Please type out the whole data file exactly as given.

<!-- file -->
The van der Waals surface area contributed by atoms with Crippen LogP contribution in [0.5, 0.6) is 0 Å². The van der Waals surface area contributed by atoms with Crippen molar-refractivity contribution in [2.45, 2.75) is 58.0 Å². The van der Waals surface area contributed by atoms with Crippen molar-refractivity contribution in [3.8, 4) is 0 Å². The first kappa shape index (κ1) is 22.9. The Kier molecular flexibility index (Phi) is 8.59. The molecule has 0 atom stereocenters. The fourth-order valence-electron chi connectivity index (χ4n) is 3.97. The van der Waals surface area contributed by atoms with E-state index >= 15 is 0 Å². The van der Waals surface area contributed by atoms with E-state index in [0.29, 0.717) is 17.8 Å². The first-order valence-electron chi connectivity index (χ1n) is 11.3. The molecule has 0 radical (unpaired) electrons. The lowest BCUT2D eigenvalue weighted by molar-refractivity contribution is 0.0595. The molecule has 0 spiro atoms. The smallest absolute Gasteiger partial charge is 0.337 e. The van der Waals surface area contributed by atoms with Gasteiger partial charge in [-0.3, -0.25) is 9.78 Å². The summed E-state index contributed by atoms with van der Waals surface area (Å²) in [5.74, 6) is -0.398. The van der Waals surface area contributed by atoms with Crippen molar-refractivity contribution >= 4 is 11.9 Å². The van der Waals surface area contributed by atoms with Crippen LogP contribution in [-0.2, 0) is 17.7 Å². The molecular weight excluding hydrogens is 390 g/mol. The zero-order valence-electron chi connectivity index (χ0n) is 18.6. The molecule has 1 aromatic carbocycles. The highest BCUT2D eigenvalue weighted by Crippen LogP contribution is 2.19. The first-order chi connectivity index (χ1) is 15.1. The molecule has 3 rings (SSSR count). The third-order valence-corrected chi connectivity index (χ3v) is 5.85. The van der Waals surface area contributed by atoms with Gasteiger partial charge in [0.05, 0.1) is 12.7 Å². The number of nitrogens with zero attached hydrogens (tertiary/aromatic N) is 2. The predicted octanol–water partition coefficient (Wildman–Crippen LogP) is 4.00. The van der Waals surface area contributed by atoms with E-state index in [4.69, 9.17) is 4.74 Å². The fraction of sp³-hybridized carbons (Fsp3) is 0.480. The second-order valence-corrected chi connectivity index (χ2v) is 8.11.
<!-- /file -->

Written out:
The van der Waals surface area contributed by atoms with Crippen LogP contribution in [0.5, 0.6) is 0 Å². The van der Waals surface area contributed by atoms with Crippen molar-refractivity contribution in [2.45, 2.75) is 58.0 Å². The van der Waals surface area contributed by atoms with Crippen molar-refractivity contribution in [3.8, 4) is 0 Å². The first kappa shape index (κ1) is 22.9. The Kier molecular flexibility index (Phi) is 8.59. The molecule has 0 atom stereocenters. The fourth-order valence-electron chi connectivity index (χ4n) is 3.97. The van der Waals surface area contributed by atoms with E-state index >= 15 is 0 Å². The van der Waals surface area contributed by atoms with E-state index in [0.29, 0.717) is 17.8 Å². The first-order valence-electron chi connectivity index (χ1n) is 11.3. The molecule has 0 radical (unpaired) electrons. The lowest BCUT2D eigenvalue weighted by molar-refractivity contribution is 0.0595. The molecule has 0 spiro atoms. The smallest absolute Gasteiger partial charge is 0.337 e. The van der Waals surface area contributed by atoms with Gasteiger partial charge in [-0.3, -0.25) is 9.78 Å². The summed E-state index contributed by atoms with van der Waals surface area (Å²) in [5.74, 6) is -0.398. The van der Waals surface area contributed by atoms with Crippen molar-refractivity contribution >= 4 is 11.9 Å². The van der Waals surface area contributed by atoms with Crippen LogP contribution in [-0.2, 0) is 17.7 Å². The molecular weight excluding hydrogens is 390 g/mol. The zero-order valence-electron chi connectivity index (χ0n) is 18.6. The molecule has 1 aromatic carbocycles. The highest BCUT2D eigenvalue weighted by Crippen LogP contribution is 2.19. The first-order chi connectivity index (χ1) is 15.1. The molecule has 3 rings (SSSR count). The third-order valence-corrected chi connectivity index (χ3v) is 5.85. The van der Waals surface area contributed by atoms with Gasteiger partial charge in [0.05, 0.1) is 12.7 Å². The number of nitrogens with zero attached hydrogens (tertiary/aromatic N) is 2. The predicted octanol–water partition coefficient (Wildman–Crippen LogP) is 4.00. The van der Waals surface area contributed by atoms with E-state index in [4.69, 9.17) is 4.74 Å². The fraction of sp³-hybridized carbons (Fsp3) is 0.480. The second-order valence-corrected chi connectivity index (χ2v) is 8.11.